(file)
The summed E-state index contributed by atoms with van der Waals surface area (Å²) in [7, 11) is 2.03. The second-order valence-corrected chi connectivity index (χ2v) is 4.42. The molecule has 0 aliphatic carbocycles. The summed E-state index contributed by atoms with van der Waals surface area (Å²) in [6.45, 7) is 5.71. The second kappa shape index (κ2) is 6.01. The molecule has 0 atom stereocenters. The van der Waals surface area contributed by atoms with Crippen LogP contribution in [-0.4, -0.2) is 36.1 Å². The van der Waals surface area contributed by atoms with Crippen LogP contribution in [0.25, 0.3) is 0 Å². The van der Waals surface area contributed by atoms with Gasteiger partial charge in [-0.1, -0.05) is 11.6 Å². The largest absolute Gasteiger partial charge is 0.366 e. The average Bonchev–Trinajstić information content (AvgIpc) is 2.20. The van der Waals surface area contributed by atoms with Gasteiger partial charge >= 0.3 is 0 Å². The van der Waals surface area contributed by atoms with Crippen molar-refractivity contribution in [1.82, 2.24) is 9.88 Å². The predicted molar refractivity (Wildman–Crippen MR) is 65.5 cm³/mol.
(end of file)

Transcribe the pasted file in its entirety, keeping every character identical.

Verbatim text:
The summed E-state index contributed by atoms with van der Waals surface area (Å²) in [7, 11) is 2.03. The second-order valence-corrected chi connectivity index (χ2v) is 4.42. The molecule has 0 aliphatic carbocycles. The summed E-state index contributed by atoms with van der Waals surface area (Å²) in [6.45, 7) is 5.71. The second kappa shape index (κ2) is 6.01. The molecule has 0 atom stereocenters. The van der Waals surface area contributed by atoms with Crippen LogP contribution in [-0.4, -0.2) is 36.1 Å². The van der Waals surface area contributed by atoms with Crippen LogP contribution in [0.25, 0.3) is 0 Å². The van der Waals surface area contributed by atoms with Gasteiger partial charge in [-0.1, -0.05) is 11.6 Å². The largest absolute Gasteiger partial charge is 0.366 e. The average Bonchev–Trinajstić information content (AvgIpc) is 2.20. The van der Waals surface area contributed by atoms with Gasteiger partial charge >= 0.3 is 0 Å². The van der Waals surface area contributed by atoms with Crippen molar-refractivity contribution in [1.82, 2.24) is 9.88 Å². The predicted molar refractivity (Wildman–Crippen MR) is 65.5 cm³/mol.